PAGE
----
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Can I withdraw an allegation of domestic violence in Pennsylvania?

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Answered by: Lee Anthony Ciccarelli

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West Chester, PA
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Pennsylvania takes allegations of domestic violence very seriously. And for good reason. The Pennsylvania Coalition Against Domestic Violence reports that one out of every four women and one of seven men have been physically abused by a partner. There are over 120 deaths in the state annually. The group also estimates that domestic violence costs the state over $150 billion throughout the lifetime of the issue. The statistics support the idea that these allegations should not be taken lightly.

Know your Rights, Speak to a Lawyer Today

As serious as domestic violence is, emotions can get out of control when two partners argue, especially when alcohol is involved. There have been days in our state when police have responded to almost 2,500 domestic violence calls. Police may arrive to a chaotic, confusing and potentially dangerous scene. Each side may accuse the other of abuse. In most cases, officers arrest one of the parties and let the court sort it out. This can lead to devastating consequences for the person charged.

Domestic violence Allegations Can Have Severe Consequences

Aggravated assault, assault and battery, and strangulation are common charges that are added to domestic violence offenses in Pennsylvania. When the police get a report that a violent act has been committed against a domestic partner, state law requires them to make the arrest. The prosecutor will then have to decide if charges are necessary. You, as the person who reported the incident, cannot drop the charges.

How does Pennsylvania define Domestic violence?

According to the state, domestic violence is “knowingly, intentionally or recklessly” causing a partner bodily harm. There will also be consideration if someone threatens bodily harm, sexual or nonsexual assault, sexual abuse of children or performing an act that could include the threat of bodily harm (including stalking). Common charges in Pennsylvania are assault, domestic violence and strangulation.

The acts can be against people who are cohabitating, family members, sexual partners and people who share biological parenthood. The consequences can include job loss, loss of civil rights, loss of parental rights and the stigma that a criminal record carries.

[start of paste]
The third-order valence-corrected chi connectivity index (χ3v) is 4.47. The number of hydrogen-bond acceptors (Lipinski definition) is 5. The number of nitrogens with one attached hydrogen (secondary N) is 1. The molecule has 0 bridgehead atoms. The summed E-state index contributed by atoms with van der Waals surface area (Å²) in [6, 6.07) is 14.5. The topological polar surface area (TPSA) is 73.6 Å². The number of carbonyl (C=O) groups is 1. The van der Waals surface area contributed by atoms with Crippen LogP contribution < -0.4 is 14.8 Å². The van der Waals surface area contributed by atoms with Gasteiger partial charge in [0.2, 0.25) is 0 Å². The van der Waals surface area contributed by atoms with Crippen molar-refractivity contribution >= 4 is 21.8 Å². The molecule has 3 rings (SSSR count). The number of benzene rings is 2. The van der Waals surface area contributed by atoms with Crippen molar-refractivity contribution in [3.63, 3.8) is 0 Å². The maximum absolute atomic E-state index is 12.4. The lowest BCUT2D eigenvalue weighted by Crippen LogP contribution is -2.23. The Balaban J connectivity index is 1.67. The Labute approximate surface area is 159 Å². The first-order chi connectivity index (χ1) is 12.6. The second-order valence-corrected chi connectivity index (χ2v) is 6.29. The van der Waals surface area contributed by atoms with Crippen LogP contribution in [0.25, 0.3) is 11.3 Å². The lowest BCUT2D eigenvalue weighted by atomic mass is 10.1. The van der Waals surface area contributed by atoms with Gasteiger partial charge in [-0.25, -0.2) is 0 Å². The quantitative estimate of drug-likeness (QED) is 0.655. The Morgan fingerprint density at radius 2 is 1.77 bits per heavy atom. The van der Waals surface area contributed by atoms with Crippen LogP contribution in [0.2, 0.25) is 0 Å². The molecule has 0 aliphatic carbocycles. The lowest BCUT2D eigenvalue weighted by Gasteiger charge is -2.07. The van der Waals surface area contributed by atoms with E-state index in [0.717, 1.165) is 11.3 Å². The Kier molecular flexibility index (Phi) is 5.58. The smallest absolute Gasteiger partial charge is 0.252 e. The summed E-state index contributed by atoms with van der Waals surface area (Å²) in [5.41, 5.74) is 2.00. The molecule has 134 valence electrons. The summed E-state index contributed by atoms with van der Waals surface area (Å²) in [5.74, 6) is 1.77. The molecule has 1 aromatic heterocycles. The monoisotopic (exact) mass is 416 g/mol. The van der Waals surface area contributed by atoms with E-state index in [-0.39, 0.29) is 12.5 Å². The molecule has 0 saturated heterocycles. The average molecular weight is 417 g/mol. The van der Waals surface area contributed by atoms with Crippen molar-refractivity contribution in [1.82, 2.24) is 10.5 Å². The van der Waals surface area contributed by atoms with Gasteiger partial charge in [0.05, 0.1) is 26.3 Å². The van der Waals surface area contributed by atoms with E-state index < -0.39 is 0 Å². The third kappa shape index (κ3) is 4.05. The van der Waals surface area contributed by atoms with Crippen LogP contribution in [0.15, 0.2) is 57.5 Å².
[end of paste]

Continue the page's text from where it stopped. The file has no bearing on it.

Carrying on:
After accusers get control of their emotions, they frequently realize the severity of these charges and the lifelong impact these allegations can have. They realize these charges could permanently affect their partner. Many firms that take on these cases, including ours, are contacted by alleged victims who want to drop the charges. Unfortunately, that can be a difficult task.

Many people who make domestic violence allegations believe that if they just withdraw their statement (or say they changed their mind) the charges will simply disappear. Unfortunately, this is not the case. For the person accused, it is not up to their partner. The details of the case will also affect the penalties.

About 80 to 90 percent of domestic violence victims Recant

Recanting, or taking back an allegation, is generally not a good idea. The consequences for the person who recants could include criminal charges for falsifying information to law enforcement and the court. The repercussions of domestic assault allegations (and an attempt to withdraw them) can be confusing and emotionally challenging.

Your best defense starts when you hire an experienced attorney

If you were accused, or you want to withdraw the allegations, contact an experienced criminal defense attorney to guide you through the legal process. They will help everyone involved move forward in a way that minimizes the consequences of domestic violence arrest. Learn more by contacting an experienced Pennsylvania lawyer for advice and representation on domestic violence, protection from abuse (PFA) and criminal defense matters. 

Disclaimer: The answer is intended to be for informational purposes only. It should not be relied on as legal advice, nor construed as a form of attorney-client relationship.

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